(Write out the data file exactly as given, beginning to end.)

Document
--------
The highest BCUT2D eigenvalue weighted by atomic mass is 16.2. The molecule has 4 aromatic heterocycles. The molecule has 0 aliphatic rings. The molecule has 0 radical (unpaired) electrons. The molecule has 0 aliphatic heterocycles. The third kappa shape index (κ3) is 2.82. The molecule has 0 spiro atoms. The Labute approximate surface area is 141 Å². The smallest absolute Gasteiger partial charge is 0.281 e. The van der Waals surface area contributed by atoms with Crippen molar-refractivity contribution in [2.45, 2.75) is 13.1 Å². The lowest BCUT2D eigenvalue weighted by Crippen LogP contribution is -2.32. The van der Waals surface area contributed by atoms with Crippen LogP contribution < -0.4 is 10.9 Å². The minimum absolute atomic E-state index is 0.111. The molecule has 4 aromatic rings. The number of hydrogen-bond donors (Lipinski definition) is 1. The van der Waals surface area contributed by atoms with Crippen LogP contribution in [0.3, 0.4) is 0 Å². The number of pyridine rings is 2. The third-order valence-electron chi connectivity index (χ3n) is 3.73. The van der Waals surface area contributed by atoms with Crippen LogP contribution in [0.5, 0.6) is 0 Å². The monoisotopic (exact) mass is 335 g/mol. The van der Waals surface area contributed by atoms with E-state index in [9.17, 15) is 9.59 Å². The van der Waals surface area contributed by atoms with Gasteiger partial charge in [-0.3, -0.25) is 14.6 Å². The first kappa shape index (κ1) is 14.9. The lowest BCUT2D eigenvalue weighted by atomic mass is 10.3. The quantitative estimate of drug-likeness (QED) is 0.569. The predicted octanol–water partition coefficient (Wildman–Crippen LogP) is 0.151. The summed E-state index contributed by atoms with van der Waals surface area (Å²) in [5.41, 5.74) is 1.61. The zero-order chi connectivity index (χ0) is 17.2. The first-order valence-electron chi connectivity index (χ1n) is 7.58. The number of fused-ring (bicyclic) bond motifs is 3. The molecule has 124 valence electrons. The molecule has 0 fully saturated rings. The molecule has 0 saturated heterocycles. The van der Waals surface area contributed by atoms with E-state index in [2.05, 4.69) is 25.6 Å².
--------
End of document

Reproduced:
The highest BCUT2D eigenvalue weighted by atomic mass is 16.2. The molecule has 4 aromatic heterocycles. The molecule has 0 aliphatic rings. The molecule has 0 radical (unpaired) electrons. The molecule has 0 aliphatic heterocycles. The third kappa shape index (κ3) is 2.82. The molecule has 0 spiro atoms. The Labute approximate surface area is 141 Å². The smallest absolute Gasteiger partial charge is 0.281 e. The van der Waals surface area contributed by atoms with Crippen molar-refractivity contribution in [2.45, 2.75) is 13.1 Å². The lowest BCUT2D eigenvalue weighted by Crippen LogP contribution is -2.32. The van der Waals surface area contributed by atoms with Crippen LogP contribution < -0.4 is 10.9 Å². The minimum absolute atomic E-state index is 0.111. The molecule has 4 aromatic rings. The number of hydrogen-bond donors (Lipinski definition) is 1. The van der Waals surface area contributed by atoms with Crippen LogP contribution in [0.3, 0.4) is 0 Å². The number of pyridine rings is 2. The third-order valence-electron chi connectivity index (χ3n) is 3.73. The van der Waals surface area contributed by atoms with Crippen LogP contribution in [0.5, 0.6) is 0 Å². The monoisotopic (exact) mass is 335 g/mol. The van der Waals surface area contributed by atoms with E-state index in [9.17, 15) is 9.59 Å². The van der Waals surface area contributed by atoms with Gasteiger partial charge in [-0.3, -0.25) is 14.6 Å². The first kappa shape index (κ1) is 14.9. The lowest BCUT2D eigenvalue weighted by atomic mass is 10.3. The quantitative estimate of drug-likeness (QED) is 0.569. The predicted octanol–water partition coefficient (Wildman–Crippen LogP) is 0.151. The summed E-state index contributed by atoms with van der Waals surface area (Å²) in [5.41, 5.74) is 1.61. The zero-order chi connectivity index (χ0) is 17.2. The first-order valence-electron chi connectivity index (χ1n) is 7.58. The number of fused-ring (bicyclic) bond motifs is 3. The molecule has 124 valence electrons. The molecule has 0 fully saturated rings. The molecule has 0 saturated heterocycles. The van der Waals surface area contributed by atoms with E-state index in [2.05, 4.69) is 25.6 Å².